Nanaimo candidate wants Vancouver Island to separate from BC
A political party with a strong populist leader appealing to regional interests will likely not benefit from proportional representation as the leader of the Vancouver Island Party is hoping.
The first thing the leader of the Vancouver Island Party promises to do if he wins the provincial byelection in Nanaimo in the new year is work toward making Vancouver Island its own province.
Canada’s 11th province would be called VanIsle and as such would get its fair share of public money from Ottawa, said Robin Richardson, a Harvard-trained economist, minutes before officially launching his candidacy in Nanaimo on Wednesday.
“We would be 10 times, not 10 per cent, 10 times better off as a province than as a region,” said Richardson, 76, a former employee of the Fraser Institute and supporter of the Christian Heritage Party and Canadian Taxpayers Association.
He said Vancouver Island’s 800,000 residents make up 17 per cent of B.C.’s population, but only receive one per cent of provincial money for infrastructure, transit and building projects, and far less than 17 per cent of federal money that B.C. receives for health and other program spending.
Richardson is promising free university tuition for residents of VanIsle, to diversify the economy with high-paying, green jobs, especially in the tech industry, to reduce ferry fares and only charge for vehicles, not drivers, passengers or walk-ons.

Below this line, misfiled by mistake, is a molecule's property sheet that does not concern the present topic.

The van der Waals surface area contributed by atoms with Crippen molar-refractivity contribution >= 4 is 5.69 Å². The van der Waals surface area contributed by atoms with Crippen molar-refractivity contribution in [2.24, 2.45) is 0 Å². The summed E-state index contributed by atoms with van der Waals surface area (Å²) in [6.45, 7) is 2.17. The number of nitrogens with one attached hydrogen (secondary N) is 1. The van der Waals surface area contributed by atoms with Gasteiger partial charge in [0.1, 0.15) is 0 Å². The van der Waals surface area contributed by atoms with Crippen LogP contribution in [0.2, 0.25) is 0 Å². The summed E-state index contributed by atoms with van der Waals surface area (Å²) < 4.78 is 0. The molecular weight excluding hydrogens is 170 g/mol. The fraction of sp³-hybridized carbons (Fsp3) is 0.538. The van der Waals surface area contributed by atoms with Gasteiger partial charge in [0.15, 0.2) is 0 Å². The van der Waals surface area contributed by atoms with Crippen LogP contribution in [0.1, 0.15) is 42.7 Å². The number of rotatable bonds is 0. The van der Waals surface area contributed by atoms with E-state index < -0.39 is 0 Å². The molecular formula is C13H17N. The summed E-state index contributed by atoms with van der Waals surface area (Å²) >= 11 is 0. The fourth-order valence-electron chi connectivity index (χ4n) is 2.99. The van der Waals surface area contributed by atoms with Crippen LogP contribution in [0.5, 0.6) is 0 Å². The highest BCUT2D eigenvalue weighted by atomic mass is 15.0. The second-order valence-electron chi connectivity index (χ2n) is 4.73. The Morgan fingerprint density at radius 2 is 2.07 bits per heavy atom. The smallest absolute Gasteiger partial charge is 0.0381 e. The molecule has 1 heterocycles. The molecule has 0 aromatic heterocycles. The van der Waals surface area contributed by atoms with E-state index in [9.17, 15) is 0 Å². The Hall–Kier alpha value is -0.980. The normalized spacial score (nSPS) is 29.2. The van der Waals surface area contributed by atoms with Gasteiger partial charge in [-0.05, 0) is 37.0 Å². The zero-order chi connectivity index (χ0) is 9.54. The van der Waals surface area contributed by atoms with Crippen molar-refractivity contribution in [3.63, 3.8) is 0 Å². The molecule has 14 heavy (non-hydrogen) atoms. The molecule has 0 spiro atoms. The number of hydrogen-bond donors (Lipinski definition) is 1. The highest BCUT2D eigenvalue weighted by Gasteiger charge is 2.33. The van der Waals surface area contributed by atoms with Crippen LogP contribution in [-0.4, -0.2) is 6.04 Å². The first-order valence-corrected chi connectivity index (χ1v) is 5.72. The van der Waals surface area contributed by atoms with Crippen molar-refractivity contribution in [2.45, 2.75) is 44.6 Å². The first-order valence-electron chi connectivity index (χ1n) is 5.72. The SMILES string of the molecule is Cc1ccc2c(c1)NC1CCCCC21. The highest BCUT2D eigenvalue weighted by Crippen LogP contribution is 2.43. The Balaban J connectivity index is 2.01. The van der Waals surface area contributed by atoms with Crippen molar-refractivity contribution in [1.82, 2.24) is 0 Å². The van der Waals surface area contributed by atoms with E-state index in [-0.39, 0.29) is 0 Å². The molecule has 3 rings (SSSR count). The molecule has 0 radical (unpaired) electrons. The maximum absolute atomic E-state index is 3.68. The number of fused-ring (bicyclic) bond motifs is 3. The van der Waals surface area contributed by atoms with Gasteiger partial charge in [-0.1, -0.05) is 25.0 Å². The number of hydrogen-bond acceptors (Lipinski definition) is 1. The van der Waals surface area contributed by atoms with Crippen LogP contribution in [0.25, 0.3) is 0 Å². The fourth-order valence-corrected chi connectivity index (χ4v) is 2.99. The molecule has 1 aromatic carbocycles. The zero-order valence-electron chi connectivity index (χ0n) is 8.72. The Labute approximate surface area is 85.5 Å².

He would also charge a flat income tax and ban panhandling and tent cities from city’s commercial districts.
With Ottawa’s help, Richardson said he would support new First Nations housing and help Indigenous communities develop a tourism industry. He would also scrap the speculation tax in Nanaimo.
Richardson, whose previous political ambitions began and ended when he was elected as Toronto MP in the short-lived Progressive Conservative government of Joe Clark in 1979-80, promised to do all that while balancing the budget.
Richardson, an associate pastor at a Victoria church where he lives with his wife, and who has a second home in Nanaimo, also supports proportional representation, more specifically the mixed member proportional system.
“It would certainly help smaller parties like ours,” he said.
But if the province changes its electoral system from first past the post to proportional representation a party like the VIP is unlikely to be elected, said an SFU professor.
Parties “strongly branded to one individual” and with a localized political following in one region, like the VIP, don’t fare well under an alternate voting system like proportional representation, said International Studies Prof. Stuart Parker.
“They tend to do best under a first past the post system,” he said.
He said because parties would need five per cent of a provincewide vote, as they would under the mixed member proportional system favoured by Richardson, it’s unlikely they would reach that floor.
Richardson is confident he can get the votes he needs to win the byelection in Nanaimo because the four parties — NDP, Liberals, Conservatives and Greens — will split their support and he “will come up the middle.”